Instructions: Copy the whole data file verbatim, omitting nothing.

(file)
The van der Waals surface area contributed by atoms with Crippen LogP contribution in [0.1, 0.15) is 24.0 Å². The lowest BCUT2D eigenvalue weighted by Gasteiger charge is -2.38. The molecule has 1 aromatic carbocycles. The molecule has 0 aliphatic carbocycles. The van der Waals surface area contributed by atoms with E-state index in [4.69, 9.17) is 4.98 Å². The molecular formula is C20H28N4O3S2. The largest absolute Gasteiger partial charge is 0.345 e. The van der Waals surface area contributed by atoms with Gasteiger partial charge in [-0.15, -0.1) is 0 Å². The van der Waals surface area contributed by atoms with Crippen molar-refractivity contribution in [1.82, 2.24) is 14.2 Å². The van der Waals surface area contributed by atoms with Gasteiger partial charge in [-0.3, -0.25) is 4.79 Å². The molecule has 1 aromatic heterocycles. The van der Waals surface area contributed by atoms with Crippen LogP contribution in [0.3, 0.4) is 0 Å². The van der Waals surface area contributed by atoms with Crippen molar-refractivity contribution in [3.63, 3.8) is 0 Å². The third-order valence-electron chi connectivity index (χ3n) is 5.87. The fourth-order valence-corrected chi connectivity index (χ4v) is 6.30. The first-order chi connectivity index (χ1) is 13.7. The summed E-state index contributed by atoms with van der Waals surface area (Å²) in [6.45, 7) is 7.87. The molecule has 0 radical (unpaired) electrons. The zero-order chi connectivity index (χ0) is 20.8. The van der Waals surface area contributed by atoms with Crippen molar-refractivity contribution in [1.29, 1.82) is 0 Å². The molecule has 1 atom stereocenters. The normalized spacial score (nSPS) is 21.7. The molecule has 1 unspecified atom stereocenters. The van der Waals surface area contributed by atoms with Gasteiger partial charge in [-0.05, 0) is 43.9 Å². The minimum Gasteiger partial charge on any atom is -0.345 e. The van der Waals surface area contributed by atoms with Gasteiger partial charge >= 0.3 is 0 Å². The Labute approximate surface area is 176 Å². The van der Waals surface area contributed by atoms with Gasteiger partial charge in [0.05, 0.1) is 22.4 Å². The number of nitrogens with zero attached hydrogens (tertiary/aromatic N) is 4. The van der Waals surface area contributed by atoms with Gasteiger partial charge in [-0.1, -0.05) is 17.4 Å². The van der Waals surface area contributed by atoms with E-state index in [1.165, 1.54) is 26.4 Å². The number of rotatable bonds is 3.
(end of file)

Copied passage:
The van der Waals surface area contributed by atoms with Crippen LogP contribution in [0.1, 0.15) is 24.0 Å². The lowest BCUT2D eigenvalue weighted by Gasteiger charge is -2.38. The molecule has 1 aromatic carbocycles. The molecule has 0 aliphatic carbocycles. The van der Waals surface area contributed by atoms with E-state index in [4.69, 9.17) is 4.98 Å². The molecular formula is C20H28N4O3S2. The largest absolute Gasteiger partial charge is 0.345 e. The van der Waals surface area contributed by atoms with Gasteiger partial charge in [-0.15, -0.1) is 0 Å². The van der Waals surface area contributed by atoms with Crippen molar-refractivity contribution in [1.82, 2.24) is 14.2 Å². The van der Waals surface area contributed by atoms with Gasteiger partial charge in [-0.3, -0.25) is 4.79 Å². The molecule has 1 aromatic heterocycles. The van der Waals surface area contributed by atoms with Crippen LogP contribution in [0.3, 0.4) is 0 Å². The van der Waals surface area contributed by atoms with Crippen molar-refractivity contribution in [3.63, 3.8) is 0 Å². The third-order valence-electron chi connectivity index (χ3n) is 5.87. The fourth-order valence-corrected chi connectivity index (χ4v) is 6.30. The first-order chi connectivity index (χ1) is 13.7. The summed E-state index contributed by atoms with van der Waals surface area (Å²) in [6.45, 7) is 7.87. The molecule has 0 radical (unpaired) electrons. The zero-order chi connectivity index (χ0) is 20.8. The van der Waals surface area contributed by atoms with Crippen molar-refractivity contribution in [1.29, 1.82) is 0 Å². The molecule has 1 atom stereocenters. The normalized spacial score (nSPS) is 21.7. The molecule has 1 unspecified atom stereocenters. The van der Waals surface area contributed by atoms with Gasteiger partial charge in [-0.05, 0) is 43.9 Å². The minimum Gasteiger partial charge on any atom is -0.345 e. The van der Waals surface area contributed by atoms with Gasteiger partial charge >= 0.3 is 0 Å². The Labute approximate surface area is 176 Å². The van der Waals surface area contributed by atoms with Gasteiger partial charge in [0.05, 0.1) is 22.4 Å². The number of nitrogens with zero attached hydrogens (tertiary/aromatic N) is 4. The van der Waals surface area contributed by atoms with Gasteiger partial charge in [-0.1, -0.05) is 17.4 Å². The van der Waals surface area contributed by atoms with E-state index in [1.165, 1.54) is 26.4 Å². The number of rotatable bonds is 3.